and conducting portfolio and program reviews. However, because the
                      agency has not developed an implementation plan, fully documented
                      performance measures, or established a mechanism for capturing
                      lessons learned, there is a risk that the approach may be less effective
                      than intended.


                      To implement an effective IT governance strategy, we recommend that
Recommendations for   the Secretary of Homeland Security direct the appropriate officials to
Executive Action      finish defining the new IT governance process by

                      •   finalizing the IT governance policies and procedures and ensuring
                          they fully address or reference existing documents that address the
                          following:

                          •     how the IRB is to maintain responsibility for lower-level board
                                activities; and




                      Page 27                                           GAO-12-818 DHS's IT Governance
                         •     investment selection and prioritization criteria.

                     In addition, to assist in implementing the new IT governance strategy, we
                     recommend that the Secretary of Homeland Security direct the
                     appropriate officials to

                     •   develop an implementation plan that draws together ongoing and
                         additional efforts needed to implement the new IT governance
                         process. The plan should:

                         1. build on existing strengths and weaknesses;

                         2. specify measurable goals, objectives, and milestones;

                         3. specify needed resources;

                         4. assign clear responsibility and accountability for accomplishing
                            tasks; and

                         5. be approved by senior-level management.

                     •   fully define and document key measures to monitor the
                         implementation process; and

                     •   establish mechanisms for capturing lessons learned.



                     DHS’s Director for the Departmental GAO-OIG Liaison Office provided
Agency Comments      written comments on a draft of this report (reprinted in appendix II). He
and Our Evaluation   stated that the department was pleased to note GAO’s positive
                     acknowledgement that DHS’s IT governance framework was consistent
                     with OMB guidance and GAO’s ITIM framework. He also stated that the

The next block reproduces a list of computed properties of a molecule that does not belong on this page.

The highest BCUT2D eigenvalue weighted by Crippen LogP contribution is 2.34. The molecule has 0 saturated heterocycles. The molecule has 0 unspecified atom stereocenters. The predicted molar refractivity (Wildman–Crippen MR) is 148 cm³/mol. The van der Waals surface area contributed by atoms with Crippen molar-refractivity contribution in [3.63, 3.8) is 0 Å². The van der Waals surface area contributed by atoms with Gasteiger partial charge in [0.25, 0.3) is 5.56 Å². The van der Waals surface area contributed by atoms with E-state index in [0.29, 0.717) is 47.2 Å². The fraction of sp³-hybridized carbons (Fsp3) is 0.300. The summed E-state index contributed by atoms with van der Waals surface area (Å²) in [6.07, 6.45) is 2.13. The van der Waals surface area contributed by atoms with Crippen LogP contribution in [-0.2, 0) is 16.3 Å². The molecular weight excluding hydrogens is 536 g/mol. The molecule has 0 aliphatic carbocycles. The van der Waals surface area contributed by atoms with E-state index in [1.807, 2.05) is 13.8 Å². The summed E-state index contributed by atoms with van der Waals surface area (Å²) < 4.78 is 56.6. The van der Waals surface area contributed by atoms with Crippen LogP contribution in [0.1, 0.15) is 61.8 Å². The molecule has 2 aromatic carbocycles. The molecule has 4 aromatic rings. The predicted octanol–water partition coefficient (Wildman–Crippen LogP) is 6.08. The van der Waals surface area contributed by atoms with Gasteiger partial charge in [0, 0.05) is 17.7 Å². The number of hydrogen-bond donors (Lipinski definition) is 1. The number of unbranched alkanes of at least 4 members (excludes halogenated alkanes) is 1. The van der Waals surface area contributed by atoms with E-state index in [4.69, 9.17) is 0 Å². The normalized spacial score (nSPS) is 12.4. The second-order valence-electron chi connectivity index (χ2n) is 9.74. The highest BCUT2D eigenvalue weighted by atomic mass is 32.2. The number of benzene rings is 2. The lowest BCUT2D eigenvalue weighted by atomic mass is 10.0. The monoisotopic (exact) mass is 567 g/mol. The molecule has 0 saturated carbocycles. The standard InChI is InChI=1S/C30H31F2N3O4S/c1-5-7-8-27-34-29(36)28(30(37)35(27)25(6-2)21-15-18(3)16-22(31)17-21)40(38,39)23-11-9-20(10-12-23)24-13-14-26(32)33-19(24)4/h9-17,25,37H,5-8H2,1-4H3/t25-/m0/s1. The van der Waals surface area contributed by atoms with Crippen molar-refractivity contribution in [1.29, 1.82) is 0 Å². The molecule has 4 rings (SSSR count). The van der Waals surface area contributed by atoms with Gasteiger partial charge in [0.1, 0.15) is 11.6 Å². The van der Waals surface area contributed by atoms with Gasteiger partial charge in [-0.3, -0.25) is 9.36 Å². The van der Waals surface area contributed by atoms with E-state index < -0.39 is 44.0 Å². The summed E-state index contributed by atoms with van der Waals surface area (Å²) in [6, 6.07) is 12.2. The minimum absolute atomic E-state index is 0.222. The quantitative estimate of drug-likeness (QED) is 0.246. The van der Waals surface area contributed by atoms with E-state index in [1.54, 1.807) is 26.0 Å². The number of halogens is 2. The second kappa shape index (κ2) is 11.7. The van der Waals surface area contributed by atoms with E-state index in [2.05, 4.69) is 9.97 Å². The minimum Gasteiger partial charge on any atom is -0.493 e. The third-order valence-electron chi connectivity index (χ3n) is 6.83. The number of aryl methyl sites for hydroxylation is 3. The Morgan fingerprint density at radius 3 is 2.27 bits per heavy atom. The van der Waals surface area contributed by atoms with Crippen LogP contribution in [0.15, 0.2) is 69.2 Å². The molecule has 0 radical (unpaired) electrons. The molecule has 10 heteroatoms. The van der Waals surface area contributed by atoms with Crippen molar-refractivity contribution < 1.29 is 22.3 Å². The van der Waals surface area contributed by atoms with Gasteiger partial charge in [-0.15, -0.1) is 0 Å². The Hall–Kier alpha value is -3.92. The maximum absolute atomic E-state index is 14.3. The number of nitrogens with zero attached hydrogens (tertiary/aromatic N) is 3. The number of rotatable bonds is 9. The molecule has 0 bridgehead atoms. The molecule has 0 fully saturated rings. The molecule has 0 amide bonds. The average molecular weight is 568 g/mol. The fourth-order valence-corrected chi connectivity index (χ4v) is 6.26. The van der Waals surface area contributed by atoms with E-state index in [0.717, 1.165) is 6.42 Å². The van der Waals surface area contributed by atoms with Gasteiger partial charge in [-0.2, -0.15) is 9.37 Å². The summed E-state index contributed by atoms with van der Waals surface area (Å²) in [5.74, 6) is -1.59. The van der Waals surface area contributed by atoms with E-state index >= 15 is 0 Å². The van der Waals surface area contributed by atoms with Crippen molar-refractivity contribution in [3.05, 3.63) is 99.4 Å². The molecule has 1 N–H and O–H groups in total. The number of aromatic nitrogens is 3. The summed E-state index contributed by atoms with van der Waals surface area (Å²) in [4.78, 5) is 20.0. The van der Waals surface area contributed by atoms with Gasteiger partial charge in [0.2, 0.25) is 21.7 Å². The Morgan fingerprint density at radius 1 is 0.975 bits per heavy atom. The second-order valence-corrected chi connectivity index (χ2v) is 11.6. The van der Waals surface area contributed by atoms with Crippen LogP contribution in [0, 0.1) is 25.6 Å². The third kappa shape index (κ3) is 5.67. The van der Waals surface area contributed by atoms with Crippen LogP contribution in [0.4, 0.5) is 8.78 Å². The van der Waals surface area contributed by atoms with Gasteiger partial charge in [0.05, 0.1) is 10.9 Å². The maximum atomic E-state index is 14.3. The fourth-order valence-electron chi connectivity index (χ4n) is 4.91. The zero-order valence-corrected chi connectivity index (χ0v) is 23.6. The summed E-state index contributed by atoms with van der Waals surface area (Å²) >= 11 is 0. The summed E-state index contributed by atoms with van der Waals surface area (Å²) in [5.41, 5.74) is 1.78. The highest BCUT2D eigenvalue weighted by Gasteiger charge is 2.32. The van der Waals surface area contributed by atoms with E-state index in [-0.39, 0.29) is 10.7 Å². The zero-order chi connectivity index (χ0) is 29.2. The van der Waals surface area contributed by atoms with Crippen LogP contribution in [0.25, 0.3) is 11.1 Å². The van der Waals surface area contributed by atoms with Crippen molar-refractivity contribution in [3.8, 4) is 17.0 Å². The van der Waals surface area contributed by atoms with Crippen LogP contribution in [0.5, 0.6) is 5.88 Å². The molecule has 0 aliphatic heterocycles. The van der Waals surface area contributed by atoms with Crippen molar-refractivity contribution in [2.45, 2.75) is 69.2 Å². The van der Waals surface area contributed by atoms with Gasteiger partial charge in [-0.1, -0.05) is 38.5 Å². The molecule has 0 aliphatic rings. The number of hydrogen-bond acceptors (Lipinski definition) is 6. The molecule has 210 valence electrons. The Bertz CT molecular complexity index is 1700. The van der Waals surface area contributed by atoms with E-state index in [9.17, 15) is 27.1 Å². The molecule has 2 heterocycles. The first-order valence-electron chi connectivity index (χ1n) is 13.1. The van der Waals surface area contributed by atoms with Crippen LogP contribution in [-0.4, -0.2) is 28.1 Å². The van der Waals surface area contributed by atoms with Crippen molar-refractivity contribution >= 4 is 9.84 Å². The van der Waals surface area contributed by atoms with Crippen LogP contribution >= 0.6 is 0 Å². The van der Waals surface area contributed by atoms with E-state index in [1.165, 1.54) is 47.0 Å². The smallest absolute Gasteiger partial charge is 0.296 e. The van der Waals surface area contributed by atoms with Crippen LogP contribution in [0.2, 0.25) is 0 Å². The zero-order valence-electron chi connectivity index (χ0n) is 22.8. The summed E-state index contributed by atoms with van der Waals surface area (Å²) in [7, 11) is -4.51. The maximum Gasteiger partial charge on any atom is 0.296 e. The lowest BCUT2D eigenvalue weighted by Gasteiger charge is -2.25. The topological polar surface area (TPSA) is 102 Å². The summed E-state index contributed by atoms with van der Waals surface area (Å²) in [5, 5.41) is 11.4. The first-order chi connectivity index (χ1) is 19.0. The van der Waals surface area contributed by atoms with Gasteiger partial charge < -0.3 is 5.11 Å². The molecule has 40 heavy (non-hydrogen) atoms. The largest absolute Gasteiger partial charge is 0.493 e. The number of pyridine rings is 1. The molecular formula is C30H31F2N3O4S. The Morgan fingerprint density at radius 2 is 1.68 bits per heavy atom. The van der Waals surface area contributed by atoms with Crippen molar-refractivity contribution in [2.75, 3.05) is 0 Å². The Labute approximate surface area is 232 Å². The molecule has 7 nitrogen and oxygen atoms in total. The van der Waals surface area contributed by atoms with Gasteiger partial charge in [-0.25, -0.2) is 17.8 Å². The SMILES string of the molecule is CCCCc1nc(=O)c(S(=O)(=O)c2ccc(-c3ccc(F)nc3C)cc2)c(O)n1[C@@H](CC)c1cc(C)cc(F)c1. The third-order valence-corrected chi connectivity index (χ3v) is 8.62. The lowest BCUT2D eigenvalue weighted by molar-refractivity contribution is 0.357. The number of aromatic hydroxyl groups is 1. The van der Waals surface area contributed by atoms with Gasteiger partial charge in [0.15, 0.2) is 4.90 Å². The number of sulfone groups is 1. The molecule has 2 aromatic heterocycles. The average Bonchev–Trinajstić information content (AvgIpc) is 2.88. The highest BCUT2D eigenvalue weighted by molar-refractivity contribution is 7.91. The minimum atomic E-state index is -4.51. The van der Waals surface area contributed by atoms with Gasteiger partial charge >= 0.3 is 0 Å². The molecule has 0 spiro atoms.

department concurred with the recommendations and estimated it would
                     address them by September 30, 2013. The department also provided
                     technical comments, which we have incorporated where appropriate.


                     We are sending copies of this report to interested congressional
                     committees and the Secretary of Homeland Security. In addition, the
                     report is available at no charge on the GAO website at
                     http://www.gao.gov.




                     Page 28                                             GAO-12-818 DHS's IT Governance
If you or your staffs have any questions on the matters discussed in this
report, please contact me at (202) 512-9286 or pownerd@gao.gov.
Contact points for our Offices of Congressional Relations and Public
Affairs may be found on the last page of this report. GAO staff who made
major contributions to this report are listed in appendix III.




David A. Powner
Director, Information Technology
   Management Issues




Page 29                                        GAO-12-818 DHS's IT Governance
Appendix I: Objectives, Scope, and
              Appendix I: Objectives, Scope, and
              Methodology



Methodology

              The objectives of our review were to (1) describe the Department of
              Homeland Security’s (DHS) new information technology (IT) governance
              process and associated policies and procedures, and assess them
              against best practices; and (2) determine progress made in implementing
              the new approach and how DHS’s implementation efforts comport with
              relevant best practices.

              To address our first objective, we reviewed and analyzed documentation
              on DHS’s newly initiated IT governance process. This documentation
              included the Under Secretary for Management’s Program Management &
              Execution Playbook, the December 2011 biannual update to the
              Implementation and Transformation section of DHS’s Integrated Strategy
              for High Risk Management, the Office of the Chief Information Officer’s